In “Leadership: A Working Definition,” the Christian Reformed Church’s Leadership Development Team calls its fourth leadership principle “confluence.” Let's explore “confluence” by using the following river metaphor.
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Ministry is one of the most demanding professions in the North American environment. It is a profoundly satisfying task because pastors daily have opportunities to impact others for all eternity. Yet, in spite of its eternal implications, it is a wrenching and draining profession as well.
When the Christian Reformed Church North America was awarded a Lilly Endowment grant of nearly $2 million in September 2002, the funding provided the momentum for an initiative with the potential to transform local churches and their pastors through “Sustaining Pastoral Excellence.”
As we dig into “conviction,” the second leadership trait that congregations can develop, we switch to a new image—a ship on a voyage. Here’s the story.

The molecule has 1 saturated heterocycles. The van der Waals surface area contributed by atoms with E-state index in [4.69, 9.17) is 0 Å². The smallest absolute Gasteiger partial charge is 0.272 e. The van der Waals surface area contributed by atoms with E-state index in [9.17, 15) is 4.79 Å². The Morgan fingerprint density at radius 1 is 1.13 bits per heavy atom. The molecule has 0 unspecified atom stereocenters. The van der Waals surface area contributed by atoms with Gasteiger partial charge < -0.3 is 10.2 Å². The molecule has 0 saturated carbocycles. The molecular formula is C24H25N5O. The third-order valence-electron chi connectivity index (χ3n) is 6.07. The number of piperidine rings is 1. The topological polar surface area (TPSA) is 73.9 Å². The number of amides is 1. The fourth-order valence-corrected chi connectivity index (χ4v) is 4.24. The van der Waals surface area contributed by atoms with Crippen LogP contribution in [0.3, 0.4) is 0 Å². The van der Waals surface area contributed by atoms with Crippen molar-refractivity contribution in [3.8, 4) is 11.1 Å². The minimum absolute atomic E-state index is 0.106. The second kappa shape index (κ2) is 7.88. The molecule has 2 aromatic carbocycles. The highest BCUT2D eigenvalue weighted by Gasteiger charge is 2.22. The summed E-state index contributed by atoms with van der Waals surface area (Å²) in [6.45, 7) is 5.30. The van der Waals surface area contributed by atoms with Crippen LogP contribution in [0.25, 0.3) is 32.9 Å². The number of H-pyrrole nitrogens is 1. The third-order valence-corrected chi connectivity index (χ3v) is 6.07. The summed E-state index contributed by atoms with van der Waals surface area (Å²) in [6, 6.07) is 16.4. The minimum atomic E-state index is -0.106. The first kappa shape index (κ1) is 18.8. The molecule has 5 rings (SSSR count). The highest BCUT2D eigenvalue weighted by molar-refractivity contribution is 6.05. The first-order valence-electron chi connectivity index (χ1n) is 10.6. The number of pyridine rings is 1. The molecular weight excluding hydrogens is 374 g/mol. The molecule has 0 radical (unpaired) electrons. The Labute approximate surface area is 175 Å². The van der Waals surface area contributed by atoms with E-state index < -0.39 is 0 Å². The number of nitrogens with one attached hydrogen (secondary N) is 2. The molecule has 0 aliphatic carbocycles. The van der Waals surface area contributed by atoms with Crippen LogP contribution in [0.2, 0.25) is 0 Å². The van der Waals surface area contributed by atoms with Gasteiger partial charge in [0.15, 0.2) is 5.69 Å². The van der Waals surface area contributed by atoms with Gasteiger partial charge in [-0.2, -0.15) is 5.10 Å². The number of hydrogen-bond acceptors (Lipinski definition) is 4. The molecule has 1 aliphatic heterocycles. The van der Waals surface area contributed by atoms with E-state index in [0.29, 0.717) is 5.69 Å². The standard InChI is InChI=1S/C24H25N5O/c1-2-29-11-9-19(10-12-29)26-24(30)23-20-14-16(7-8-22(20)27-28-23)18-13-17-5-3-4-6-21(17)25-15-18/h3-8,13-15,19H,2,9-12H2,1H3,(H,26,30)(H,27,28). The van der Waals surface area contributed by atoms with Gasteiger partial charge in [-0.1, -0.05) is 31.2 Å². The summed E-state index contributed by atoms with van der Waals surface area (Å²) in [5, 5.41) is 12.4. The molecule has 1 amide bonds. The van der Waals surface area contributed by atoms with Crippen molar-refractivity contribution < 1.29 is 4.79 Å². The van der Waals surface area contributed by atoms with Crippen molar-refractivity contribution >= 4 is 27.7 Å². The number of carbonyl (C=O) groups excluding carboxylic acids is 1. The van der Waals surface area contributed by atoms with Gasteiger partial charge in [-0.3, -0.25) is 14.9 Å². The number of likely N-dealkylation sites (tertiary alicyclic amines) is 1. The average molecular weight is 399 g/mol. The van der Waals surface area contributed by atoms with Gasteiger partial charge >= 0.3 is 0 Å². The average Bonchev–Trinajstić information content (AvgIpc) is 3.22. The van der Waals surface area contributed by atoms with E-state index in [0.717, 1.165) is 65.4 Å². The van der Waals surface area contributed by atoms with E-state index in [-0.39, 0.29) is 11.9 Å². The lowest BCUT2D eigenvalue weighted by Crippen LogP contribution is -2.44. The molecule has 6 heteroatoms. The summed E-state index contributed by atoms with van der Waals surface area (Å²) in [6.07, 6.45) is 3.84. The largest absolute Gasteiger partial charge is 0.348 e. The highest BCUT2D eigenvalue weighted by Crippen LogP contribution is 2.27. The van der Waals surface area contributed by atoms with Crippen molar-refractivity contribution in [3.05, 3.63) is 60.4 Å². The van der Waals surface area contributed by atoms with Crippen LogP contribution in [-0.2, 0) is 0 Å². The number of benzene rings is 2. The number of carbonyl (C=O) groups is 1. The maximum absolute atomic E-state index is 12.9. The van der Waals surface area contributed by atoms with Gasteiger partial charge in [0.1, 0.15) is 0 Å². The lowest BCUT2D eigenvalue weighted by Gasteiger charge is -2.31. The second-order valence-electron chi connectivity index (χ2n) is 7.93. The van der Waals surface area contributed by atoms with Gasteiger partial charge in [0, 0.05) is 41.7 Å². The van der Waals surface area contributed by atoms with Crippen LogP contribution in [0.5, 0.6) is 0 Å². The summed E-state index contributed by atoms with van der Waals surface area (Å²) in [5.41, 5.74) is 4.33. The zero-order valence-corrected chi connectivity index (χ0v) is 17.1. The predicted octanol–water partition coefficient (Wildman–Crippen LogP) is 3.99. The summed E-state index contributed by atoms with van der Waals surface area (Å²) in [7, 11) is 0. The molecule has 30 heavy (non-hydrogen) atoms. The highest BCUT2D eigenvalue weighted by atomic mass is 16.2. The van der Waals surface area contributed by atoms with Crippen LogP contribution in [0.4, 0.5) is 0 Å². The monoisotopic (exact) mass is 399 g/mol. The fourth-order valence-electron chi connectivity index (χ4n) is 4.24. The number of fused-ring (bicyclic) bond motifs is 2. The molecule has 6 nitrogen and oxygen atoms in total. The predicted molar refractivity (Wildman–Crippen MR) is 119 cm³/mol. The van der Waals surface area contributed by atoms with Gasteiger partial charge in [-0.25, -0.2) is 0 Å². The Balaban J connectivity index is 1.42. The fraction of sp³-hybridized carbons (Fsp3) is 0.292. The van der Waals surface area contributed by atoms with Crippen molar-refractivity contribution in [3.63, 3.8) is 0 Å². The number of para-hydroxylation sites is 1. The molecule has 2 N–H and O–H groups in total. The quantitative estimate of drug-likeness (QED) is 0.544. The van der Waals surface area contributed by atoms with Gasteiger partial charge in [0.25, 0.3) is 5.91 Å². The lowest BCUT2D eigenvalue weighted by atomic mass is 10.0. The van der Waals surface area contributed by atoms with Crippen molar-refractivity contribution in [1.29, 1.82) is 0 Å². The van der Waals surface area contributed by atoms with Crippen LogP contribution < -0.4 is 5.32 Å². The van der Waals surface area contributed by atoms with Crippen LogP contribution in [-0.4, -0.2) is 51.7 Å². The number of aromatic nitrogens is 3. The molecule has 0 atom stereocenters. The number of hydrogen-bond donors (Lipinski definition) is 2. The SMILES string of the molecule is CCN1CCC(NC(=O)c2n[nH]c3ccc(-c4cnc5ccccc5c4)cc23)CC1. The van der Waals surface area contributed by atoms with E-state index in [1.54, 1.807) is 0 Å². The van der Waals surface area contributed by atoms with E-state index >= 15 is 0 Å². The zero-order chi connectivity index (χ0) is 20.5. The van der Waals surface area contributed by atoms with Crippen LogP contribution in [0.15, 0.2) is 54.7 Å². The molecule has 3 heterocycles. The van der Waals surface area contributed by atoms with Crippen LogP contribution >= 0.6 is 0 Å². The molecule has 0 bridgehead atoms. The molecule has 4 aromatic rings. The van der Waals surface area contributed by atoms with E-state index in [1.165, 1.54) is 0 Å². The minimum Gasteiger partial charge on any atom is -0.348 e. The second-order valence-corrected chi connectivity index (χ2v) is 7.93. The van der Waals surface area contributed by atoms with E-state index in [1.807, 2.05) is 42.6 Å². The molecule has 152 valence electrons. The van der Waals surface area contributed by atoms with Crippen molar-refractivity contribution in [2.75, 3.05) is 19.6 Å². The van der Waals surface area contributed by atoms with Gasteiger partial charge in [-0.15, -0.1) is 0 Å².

Since ministers are not allowed to deduct church related business expenses from their local church employment as self-employed workers, often ministers and other church employees pay unnecessary income taxes on legitimate business expenses.
Bomhof says he has learned that serving a larger congregation requires different skills than he relied upon in his smaller charges, and he’s intentionally sought out opportunities to hone those much-needed skills. He is not alone in that.
Careful preparation for retirement brings major advantages for pastors and congregations both before and after the actual farewell event. Many denominations and pastors have studied the matter of retirement with care.
A pastor’s care can be costly, and the expense is not salary-related. Many pastors simply pay too high a price to practice their profession. It’s a condition common among the helping professionals—sometimes referred to as the “cost of caring.”
A book review of The Unnecessary Pastor: Rediscovering the Call by Marva Dawn and Eugene Peterson.